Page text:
FOUR months after Islamist terrorists killed 263 people in churches and hotels, the Archbishop of Canterbury has arrived in Sri Lanka to pay tribute to the victims and stand in solidarity with the people.
He began his three-day visit to the country on Thursday by going to St Sebastian’s, Negombo, a Roman Catholic church where more than 100 people died in the attacks.
“When they come to kill us, do they ask if we are Anglicans or Pentecost or Presbyterian or Catholic? They ask only if we are Christian,” he said, quoting the Preacher to the Papal Household, Fr Raniero Cantalamessa (News, 20 November 2015).
“So when, on Easter morning, I heard of the terrible events in this church and other places in Sri Lanka, we knew that our sisters and brothers have been killed and wounded, and we kept silence and prayed for you.”
The visit was reported by Associated Press (AP).
The Archbishop was welcomed by the RC Archbishop of Colombo, Cardinal Malcolm Ranjith, who, in the wake of the suicide bombings, called on the Government to punish the perpetrators “mercilessly” (News, 26 April).
Pointing to a blood-stained statue of Christ kept in a glass enclosure, Archbishop Welby said: “When I see this statue, this image of Christ covered with the blood of the martyrs, I know by that the courage, your faith, and your love. I see the true Christ. Not the Christ who is distant and clean, but the Christ who is covered in his own and our blood.”
He praised the Sri Lankan Christians for displaying restraint in the aftermath of the attacks.
“To come before you, I am almost without words; for I can only say thank you to the Christians of Sri Lanka.
“We know that the Christ who on the cross said ‘Father forgive’ knows our anger, your pain, your sorrow and we know that through his resurrection even that anger and sorrow and pain will be transformed in purity to hope.”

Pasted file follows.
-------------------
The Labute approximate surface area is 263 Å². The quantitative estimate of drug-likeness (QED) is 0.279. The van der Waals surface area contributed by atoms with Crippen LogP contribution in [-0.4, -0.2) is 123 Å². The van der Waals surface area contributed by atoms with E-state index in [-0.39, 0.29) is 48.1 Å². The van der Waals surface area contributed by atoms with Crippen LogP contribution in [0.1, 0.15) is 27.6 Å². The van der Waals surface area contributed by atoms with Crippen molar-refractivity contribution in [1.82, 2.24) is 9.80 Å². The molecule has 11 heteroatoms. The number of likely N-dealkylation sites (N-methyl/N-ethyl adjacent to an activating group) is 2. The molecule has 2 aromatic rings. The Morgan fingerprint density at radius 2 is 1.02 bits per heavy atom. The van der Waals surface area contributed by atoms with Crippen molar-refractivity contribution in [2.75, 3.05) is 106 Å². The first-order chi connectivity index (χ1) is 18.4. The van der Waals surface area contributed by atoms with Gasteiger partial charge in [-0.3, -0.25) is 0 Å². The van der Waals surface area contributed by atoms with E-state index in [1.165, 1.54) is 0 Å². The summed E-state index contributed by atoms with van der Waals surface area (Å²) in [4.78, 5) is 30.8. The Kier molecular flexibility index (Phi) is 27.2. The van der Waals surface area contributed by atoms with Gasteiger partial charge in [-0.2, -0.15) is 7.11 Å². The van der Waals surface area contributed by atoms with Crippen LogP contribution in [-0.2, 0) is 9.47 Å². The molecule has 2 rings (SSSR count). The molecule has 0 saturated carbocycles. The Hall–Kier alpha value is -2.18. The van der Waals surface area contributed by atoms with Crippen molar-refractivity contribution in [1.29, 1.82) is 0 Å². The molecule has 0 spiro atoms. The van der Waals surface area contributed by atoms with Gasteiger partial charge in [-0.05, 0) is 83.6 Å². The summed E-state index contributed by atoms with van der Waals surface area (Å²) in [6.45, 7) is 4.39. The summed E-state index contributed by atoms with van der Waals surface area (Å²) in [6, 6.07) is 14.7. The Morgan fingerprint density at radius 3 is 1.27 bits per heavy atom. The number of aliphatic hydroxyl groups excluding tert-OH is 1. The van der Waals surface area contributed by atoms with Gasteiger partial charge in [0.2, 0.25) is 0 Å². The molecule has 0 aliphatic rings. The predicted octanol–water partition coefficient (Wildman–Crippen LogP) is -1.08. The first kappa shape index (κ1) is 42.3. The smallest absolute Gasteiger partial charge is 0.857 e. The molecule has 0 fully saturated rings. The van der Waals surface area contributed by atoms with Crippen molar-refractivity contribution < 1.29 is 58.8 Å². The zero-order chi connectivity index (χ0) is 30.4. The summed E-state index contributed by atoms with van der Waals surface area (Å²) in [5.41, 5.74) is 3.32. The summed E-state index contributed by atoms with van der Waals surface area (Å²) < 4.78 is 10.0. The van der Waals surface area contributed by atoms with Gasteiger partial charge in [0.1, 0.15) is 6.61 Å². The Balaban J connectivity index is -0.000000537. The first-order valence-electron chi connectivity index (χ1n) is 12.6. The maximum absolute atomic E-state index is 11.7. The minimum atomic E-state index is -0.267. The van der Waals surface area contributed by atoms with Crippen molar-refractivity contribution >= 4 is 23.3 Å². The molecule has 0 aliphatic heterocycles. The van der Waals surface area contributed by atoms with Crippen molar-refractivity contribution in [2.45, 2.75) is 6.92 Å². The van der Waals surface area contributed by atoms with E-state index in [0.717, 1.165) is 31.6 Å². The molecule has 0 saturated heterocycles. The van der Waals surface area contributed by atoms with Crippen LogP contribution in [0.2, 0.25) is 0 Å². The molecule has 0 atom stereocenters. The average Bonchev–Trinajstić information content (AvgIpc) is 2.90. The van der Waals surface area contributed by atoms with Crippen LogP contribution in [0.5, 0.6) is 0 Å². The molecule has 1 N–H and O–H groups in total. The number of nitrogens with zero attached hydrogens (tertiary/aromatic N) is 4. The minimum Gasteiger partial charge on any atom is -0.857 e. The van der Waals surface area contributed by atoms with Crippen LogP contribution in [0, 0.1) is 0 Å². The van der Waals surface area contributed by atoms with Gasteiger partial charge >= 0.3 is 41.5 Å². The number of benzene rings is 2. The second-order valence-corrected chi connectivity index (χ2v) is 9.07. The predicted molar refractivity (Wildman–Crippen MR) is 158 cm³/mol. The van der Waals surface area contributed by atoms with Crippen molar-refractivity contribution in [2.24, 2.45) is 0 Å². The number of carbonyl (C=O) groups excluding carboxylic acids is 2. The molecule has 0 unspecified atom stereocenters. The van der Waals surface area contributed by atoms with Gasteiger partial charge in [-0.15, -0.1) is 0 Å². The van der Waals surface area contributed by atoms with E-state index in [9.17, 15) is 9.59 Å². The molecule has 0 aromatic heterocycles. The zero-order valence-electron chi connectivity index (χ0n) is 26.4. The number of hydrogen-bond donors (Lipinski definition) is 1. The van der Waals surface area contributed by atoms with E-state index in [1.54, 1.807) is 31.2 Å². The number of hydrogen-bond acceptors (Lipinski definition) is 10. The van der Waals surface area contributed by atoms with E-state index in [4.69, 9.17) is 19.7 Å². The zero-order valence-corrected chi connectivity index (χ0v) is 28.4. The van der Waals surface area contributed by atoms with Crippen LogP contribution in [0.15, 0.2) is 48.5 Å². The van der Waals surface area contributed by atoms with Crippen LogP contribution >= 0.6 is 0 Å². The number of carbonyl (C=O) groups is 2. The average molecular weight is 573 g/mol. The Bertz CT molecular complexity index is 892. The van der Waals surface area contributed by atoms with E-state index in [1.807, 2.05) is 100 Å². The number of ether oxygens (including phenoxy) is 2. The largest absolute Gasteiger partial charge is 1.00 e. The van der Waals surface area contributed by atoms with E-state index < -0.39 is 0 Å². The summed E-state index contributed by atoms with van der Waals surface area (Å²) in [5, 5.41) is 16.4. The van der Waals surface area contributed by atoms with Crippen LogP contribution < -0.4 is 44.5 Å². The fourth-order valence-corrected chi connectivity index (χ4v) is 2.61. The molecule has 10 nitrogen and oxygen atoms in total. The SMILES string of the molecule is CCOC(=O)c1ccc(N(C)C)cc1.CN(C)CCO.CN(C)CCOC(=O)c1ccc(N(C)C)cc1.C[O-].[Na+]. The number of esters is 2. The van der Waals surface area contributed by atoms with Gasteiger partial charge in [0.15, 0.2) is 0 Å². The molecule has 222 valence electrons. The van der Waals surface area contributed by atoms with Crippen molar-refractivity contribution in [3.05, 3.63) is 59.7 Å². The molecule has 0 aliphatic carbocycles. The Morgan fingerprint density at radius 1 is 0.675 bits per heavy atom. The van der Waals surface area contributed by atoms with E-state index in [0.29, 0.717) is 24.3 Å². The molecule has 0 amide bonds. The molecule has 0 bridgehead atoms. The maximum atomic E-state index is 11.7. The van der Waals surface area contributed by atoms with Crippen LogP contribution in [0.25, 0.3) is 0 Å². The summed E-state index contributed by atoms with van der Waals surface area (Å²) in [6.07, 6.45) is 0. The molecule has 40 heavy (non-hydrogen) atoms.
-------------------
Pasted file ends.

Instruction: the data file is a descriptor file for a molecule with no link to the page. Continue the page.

He also visited the Cinnamon Grand Hotel, another target of the bombers, and met the Sri Lankan Prime Minister, Ranil Wickremesinghe. After meeting heads of churches and interfaith leaders in the city, he presided at a eucharist in the Anglican Cathedral, Christ the Living Saviour, Colombo. The Church of Ceylon has two dioceses: Colombo and Kurunegala.
AP’s report of the interfaith meeting said that the Archbishop had told the gathering that discussions among faiths had become harder in the past 30 to 40 years, and that extremist attitudes had grown in each faith, including Christianity.
He reiterated previous comments challenging attempts to disown extremist elements (News, 9 October 2015): “It is the duty of every religious tradition, for its leaders, to resist extremism and to teach peaceful dialogue. So the first challenge to all of us is take responsibility. If a Christian does something evil, it is not for me to say ‘Well, they are not a real Christian.’ I have to ask myself: ‘What is within my faith tradition, our historic teaching, that makes it easy for them to do that?’
“The second challenge in dialogue is honesty. Dialogue is where we are honest, where we open the door of our heart and say it is this that frightens me about you, or this that I disagree with you about.
“Whether Christian, Muslim, Hindu, Buddhist — whatever faith — society calls us to account, and I believe that God calls us to account at the end of time. Have you been builders of peace or builders of pain?”
After the Easter attacks, Islamic clerics declared that the suicide bombers and those who killed themselves to avoid capture did not belong to the Muslim faith, and refused them burial in Islamic burial grounds. Their children were buried with Islamic rituals.
The Archbishop’s itinerary includes meetings with senior Buddhist monks and a visit to the Theological College of Lanka, in Pilimathalawa, Kandy, which is an ecumenical institution training clergy and ministers for the country’s Anglican, Methodist, Baptist, and Presbyterian Churches.
He will fly to India on Saturday to begin a ten-day trip across seven cities and towns. In a briefing for journalists, the Archbishop’s interfaith adviser, the Revd Dr Richard Sudworth, expressed a cautious attitude about speaking about persecution of Christians in India. The Archbishop would raise concerns “appropriately, but with a listening and humble ear” (News, 2 August).
Archbishop Welby’s visit coincides with unrest in Kashmir, after the Indian government’s removal of the region’s partial autonomy three weeks ago. Internet and mobile networks have mostly been blocked, and hundreds of people have been detained (News, 15 August).